This is the 18th in a series of posts on the Sony a9. The series starts here.
I did a camera heating test for the a9 with what I thought was a fairly heavy usage scenario and reported the results here. The rise over ambient looked like it was going to get to about 17 or 18 degrees C above ambient. The time constant was about half an hour. The big question was: how close to worst-case was my test?
I set up the test fixture that I described here. It didn’t work. That darned 26 gauge blue wire had come loose. I got out the soldering iron and soldered on an extension, then soldered that to the other blue wire. I set up an ammeter:
On the scale I’m using, the ammeter as a resistance of 0.1 ohm, which should be low enough not to affect the measurements materially. I made a series of measurements with the camera in various modes:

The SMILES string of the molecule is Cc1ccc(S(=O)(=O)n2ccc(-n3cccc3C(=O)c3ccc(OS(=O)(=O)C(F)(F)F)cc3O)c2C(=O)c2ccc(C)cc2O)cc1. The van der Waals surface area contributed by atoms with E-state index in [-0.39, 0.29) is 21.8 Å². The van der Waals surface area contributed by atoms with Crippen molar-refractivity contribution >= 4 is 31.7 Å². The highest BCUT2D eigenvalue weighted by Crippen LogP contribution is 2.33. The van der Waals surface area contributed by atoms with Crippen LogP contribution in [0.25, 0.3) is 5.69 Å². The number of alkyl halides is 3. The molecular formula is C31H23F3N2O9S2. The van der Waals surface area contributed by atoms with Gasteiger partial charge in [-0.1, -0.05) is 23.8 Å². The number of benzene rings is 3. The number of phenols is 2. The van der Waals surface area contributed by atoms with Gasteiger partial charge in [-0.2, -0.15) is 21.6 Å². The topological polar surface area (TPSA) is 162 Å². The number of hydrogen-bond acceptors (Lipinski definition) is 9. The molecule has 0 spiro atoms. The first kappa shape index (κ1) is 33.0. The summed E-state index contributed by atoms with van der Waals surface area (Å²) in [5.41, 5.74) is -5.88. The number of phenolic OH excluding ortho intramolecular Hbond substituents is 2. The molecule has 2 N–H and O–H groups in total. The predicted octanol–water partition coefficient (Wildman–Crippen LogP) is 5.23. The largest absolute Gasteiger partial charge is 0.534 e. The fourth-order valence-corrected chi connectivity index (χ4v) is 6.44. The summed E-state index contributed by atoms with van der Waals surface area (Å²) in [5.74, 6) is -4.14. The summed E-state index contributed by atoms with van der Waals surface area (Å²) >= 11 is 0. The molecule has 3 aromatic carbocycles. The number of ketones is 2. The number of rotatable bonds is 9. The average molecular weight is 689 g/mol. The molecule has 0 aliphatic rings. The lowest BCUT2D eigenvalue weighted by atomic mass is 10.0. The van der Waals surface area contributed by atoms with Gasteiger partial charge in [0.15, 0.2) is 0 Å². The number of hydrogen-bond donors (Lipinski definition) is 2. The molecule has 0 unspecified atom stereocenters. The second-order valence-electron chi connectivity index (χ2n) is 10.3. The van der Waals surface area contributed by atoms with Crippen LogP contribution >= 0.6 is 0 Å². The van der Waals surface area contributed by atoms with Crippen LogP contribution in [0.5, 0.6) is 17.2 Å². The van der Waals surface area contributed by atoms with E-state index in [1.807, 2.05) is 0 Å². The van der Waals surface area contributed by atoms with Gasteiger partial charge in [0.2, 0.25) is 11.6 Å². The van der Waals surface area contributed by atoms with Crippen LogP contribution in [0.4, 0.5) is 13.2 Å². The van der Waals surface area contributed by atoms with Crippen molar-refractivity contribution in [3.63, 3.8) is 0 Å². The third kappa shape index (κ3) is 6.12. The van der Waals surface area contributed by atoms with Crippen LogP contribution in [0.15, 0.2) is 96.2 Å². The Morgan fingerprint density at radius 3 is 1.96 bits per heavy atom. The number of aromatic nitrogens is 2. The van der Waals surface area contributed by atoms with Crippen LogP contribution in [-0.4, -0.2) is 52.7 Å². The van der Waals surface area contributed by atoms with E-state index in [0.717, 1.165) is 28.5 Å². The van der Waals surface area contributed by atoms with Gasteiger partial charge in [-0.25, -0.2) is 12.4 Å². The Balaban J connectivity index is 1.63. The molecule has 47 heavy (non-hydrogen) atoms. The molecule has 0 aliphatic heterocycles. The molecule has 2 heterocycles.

The scenario I tested is in highlighted green. The worst one I found is shaded in red. It’s a bit higher, so maybe the worst case rise is more like 20 or 22 degrees C.
There are significant caveats:
- The current bounces around a lot. I turned on averaging on the meter, but didn’t spend much time trying to figure out what the right number of readings to average was. I was almost certainly low.
- I didn’t test IBIS or AF. In the past testing with the a7RII, Those have not been contributors to battery draw ion and of themselves, although the scanning of the sensor for Af has caused considerable draw.
- There has been speculation that the SD card used affects draw. I used a 256 GB Lexar Professional 1000x 159 MB/s card in Slot 1.
- The mechanical shutter could draw more current than the ES. OTOH, it doesn’t go to 5 fps.
There’s going to be lots more to come, but I wanted to get you all thinking about tests you’d like to see run.